WKMBCLAW.COM Presents: Bradley G. Garber’s Board Case Update for April 17, 2018

Dr. Garber’s

by Brad G. Garber
Wallace, Klor, Mann, Capener & Bishop

April 17, 2018 

Devynne C. Krossman, 70 Van Natta 372 (2018)
(ALJ McWilliams) 

Claimant requested review of an Order that: (1) awarded an ORS 656.268(5)(f) penalty for the self-insured employer’s allegedly “unreasonable” claim closure, based on amounts then due at the time of the original closure; (2) declined to award a penalty and penalty-related attorney fee under ORS 656.262(11)(a) for the employer’s allegedly untimely payment of TTD for a specified period of time; and (3) awarded 10 percent penalties and penalty-related fees under ORS 656.262(11)(a) for untimely payment of other TTD/TPD benefits.

The main issue was whether the penalty awarded, under ORS 656.268(5)(f) should be based on the amount due under a premature Notice of Closure, or whether it should be based on the amount ultimately due under the subsequent, and valid, Notice of Closure.  In Walker v. Providence Health Sys. Oregon, 267 Or App 87 (2014), ah’d to as modified on recons, 269 Or App 404 (2015), the Court held that, where the amount “then due” under ORS 656.262(11)(a) was unknown, the claimant was entitled to a penalty based on the amount ultimately awarded on claim closure.  The Board applied this rationale and modified the Opinion & Order to reflect a penalty of 25%, based on the amount due under the valid Notice of Closure.  Modified, but otherwise affirmed 

NOTE: In a recent decision, in Williams v. SAIF, 1305123; A160258 (April 11, 2018), the Court of Appeals, citing ORS 656.268(5)(d), held that a 25% penalty under that section was to be based on the total amount ultimately due under a valid Notice of Closure, and not on the amount of the increase between an invalid and valid Notice of Closure.  For example, if a claimant is awarded $1,000 PPD, upon a Notice of Closure that is subsequently found to have been premature or otherwise deficient and, upon valid closure is awarded $1,500, the 25% penalty is assessed on the $1,500, and not on the $500 increase.

Justin A. Swint, 70 Van Natta 451 (2018)
(ALJ Kekauoha) 

The self-insured employer requested review of an Order that found: (1) that claimant’s request for hearing raising an issue of TTD rate was not untimely filed under ORS 656.319(6); (2) directed it to recalculate claimant’s temporary disability rate; and (3) awarded a penalty and $2,500 penalty-related fee to claimant’s attorney for alleged unreasonable claim processing.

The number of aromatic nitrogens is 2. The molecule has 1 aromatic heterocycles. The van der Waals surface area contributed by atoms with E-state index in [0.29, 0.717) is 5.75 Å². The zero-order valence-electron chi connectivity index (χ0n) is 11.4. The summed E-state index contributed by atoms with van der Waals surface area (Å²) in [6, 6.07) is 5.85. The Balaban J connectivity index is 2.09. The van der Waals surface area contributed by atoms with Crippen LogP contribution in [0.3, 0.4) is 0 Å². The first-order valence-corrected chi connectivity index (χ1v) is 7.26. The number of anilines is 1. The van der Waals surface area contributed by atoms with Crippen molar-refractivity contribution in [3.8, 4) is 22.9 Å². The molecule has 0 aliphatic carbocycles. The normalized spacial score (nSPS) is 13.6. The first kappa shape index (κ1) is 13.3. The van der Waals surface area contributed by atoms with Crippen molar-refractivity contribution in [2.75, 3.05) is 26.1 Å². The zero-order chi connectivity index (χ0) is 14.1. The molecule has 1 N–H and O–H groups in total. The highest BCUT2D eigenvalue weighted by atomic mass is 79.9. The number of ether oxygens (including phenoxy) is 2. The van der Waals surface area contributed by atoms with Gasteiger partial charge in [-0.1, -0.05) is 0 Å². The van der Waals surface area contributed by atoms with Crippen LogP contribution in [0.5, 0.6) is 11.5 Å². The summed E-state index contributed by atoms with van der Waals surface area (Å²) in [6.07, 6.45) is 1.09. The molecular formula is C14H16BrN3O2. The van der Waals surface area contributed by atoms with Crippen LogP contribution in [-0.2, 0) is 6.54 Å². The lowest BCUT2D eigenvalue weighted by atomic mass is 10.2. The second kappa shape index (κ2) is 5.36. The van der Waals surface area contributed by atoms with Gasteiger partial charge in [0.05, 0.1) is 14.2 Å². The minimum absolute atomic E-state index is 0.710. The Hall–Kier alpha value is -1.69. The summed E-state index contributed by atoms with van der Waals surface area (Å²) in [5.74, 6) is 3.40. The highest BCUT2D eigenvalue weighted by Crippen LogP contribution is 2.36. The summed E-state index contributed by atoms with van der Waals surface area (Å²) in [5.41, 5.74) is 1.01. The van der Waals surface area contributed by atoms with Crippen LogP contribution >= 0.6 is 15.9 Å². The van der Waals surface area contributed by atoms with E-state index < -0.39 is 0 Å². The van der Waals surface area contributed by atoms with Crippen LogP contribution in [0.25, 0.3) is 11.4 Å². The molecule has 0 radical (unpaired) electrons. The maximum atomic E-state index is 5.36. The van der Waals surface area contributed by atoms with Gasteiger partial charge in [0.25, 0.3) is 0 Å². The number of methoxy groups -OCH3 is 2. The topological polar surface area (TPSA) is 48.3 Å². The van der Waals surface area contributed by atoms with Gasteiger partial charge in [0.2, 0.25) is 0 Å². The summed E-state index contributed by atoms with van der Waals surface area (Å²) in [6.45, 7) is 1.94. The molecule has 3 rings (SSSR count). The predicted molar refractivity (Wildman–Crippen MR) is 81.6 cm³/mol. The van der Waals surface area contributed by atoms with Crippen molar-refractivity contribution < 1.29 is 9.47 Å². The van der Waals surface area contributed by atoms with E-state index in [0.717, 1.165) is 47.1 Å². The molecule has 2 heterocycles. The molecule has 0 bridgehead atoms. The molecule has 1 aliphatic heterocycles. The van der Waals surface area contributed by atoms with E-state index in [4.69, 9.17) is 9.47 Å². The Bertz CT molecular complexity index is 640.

On September 18, 2014, claimant suffered a compensable injury.  On September 26, he was released to, and returned to, modified duty work.

On October 8, 2014, the claims administrator sent a Notice of Wage Calculation to claimant, advising him that his TTD rate was calculated at $830.43, based on an average weekly wage of $1,245.59.  The employer, however, elected to provide “wage continuation,” in lieu of paying TTD, under ORS 656.262(4)(b) and OAR 436-060-0025(2).  As part of the “Notice,” claimant was advised that, if he disagreed with the wage calculation, he must immediately notify the claim administrator.

Wage continuation payments continued to be paid, every two weeks, until February 28, 2017, when claimant was release to regular work, without restriction.

On April 7, 2017, claimant requested a hearing to challenge the employer’s processing of his TTD benefits!  Huh!?  He didn’t enjoy receiving his usual paycheck?  (Apparently, overtime hours were not included in determining rate) The employer contended, among other things, that claimant’s hearing request was untimely filed, under ORS 656.319(6).

ORS 656.319(6) provides: “A hearing for failure to process or an allegation that the claim was process incorrectly shall not be granted unless the request for hearing is filed within two years after the alleged action or inaction occurred.”